Today’s post is an excerpt from the novella “Where, No One Knows”, which I wrote for NaNoWriMo last year. In it, Pixie Sinclaire is tasked with infiltrating Where, No One Knows, a floating prison made out of three enormous interconnected ironclad warships. Her task: find and extract her former lover, Rigel Rinkenbach, before he unlocks the secret to creating Blackwood and gives it to the NorEastern Empire’s enemies.
Things don’t go as planned, however. For no sooner than Pixie arrives on the ship does a woman named Dougherty lead a mutiny, throwing the ship into chaos. She also wants Rinkenbach, for very different reasons. Pixie and Dougherty forge a fragile alliance, and come up with a plan to get Pixie onto the command ship where Rinkenbach is being held.
* * *
One by one they climbed onto the skiff, being careful to avoid the boiler. The balloons were made of black canvas and a thin layer of soot covered everything. Mercy stepped onto the platform and dropped the bag she had grabbed from the cabinet. She knelt down over it and untied the drawstring holding it closed. Inside where several black ponchos that were long enough to cover each of them to their feet. Pixie didn’t need to be told what they were for, so when Mercy began handing them out, Pixie took one without objection and slipped it over her head. Each of the ponchos had a hood, which Pixie lifted over her hair.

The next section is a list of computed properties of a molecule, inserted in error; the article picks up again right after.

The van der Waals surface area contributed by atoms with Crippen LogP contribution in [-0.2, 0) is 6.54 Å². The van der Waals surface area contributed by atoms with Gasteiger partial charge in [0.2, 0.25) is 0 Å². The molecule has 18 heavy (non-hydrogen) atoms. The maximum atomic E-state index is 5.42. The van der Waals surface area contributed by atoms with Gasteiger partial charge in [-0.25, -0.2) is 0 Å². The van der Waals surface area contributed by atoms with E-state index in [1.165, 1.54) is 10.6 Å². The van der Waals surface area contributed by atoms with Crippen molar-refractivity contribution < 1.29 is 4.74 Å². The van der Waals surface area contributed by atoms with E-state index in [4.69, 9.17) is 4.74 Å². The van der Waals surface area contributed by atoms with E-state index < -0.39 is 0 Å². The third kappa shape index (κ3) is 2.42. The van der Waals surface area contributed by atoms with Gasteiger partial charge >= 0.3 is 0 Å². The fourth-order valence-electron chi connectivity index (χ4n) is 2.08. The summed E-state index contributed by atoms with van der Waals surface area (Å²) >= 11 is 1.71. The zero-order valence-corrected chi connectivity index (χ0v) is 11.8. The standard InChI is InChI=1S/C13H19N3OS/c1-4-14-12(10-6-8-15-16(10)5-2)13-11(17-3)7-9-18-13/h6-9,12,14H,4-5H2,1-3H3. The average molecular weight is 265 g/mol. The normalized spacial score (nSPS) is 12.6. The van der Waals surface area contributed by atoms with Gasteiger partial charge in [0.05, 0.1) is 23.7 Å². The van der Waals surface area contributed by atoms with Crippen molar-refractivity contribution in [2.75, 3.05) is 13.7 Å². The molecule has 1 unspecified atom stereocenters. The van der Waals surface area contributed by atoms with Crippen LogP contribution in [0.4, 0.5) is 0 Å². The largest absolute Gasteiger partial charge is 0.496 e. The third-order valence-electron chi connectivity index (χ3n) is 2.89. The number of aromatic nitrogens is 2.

Mercy told them to hold on, and opened up the boiler. The platform lifted slowly off the ground. Pixie noticed a major difference between this skiff and the one she’d been on earlier as it began to glide forward…it made no sound. Where as the last skiff sported propellers, this one was pushed forward by pressurized exhaust from the boiler. As a result the skiff was slower and one had to avoid the rear of the skiff, but it was silent as a whisper. No one would hear them over the carnage above.
Mercy guided the skiff out over the ocean, and Pixie relished the open air. In the west, the last dregs of the day were little more than a thin, orange line on the horizon. Above them, squadrons of planes cut through the darkness.
Dougherty’s men had liberated some of the planes as well, because several dogfights played out around and above them. Pixie had no way of telling who was who, but she was willing to bet that Dougherty’s fighters were outnumbered.
Mercy kept the skiff close to the outer hull of the ship and down below deck level. When they edged around the aft of the starboard-ship, Pixie saw the silhouette of the portside ship, gaining quickly. She also thought she saw two more formations of planes coming in, at the center of which were large, bulky vehicles that she’d never seen before. She surmised that these were not fighters, but some kind of troop transport.
Good job, Rigel, Pixie thought ruefully, knowing that he was probably responsible, if not for the idea, than at least for making the idea workable. Rigel, like many inventors, had the tendency to do things, create things, for the sheer sake of doing them, without any thought about the repercussions or consequences. This tendency had been the center of their separation, in fact. It was true that his invention of the air plane had helped the North Eastern Empire win their war, but since then the vehicles had been appropriated by pirates and other ne’er do wells, not to mention other countries that didn’t particularly care for theirs. Some people were even trying to find a way to use it for mass transit, and each attempt had resulted in catastrophic failure.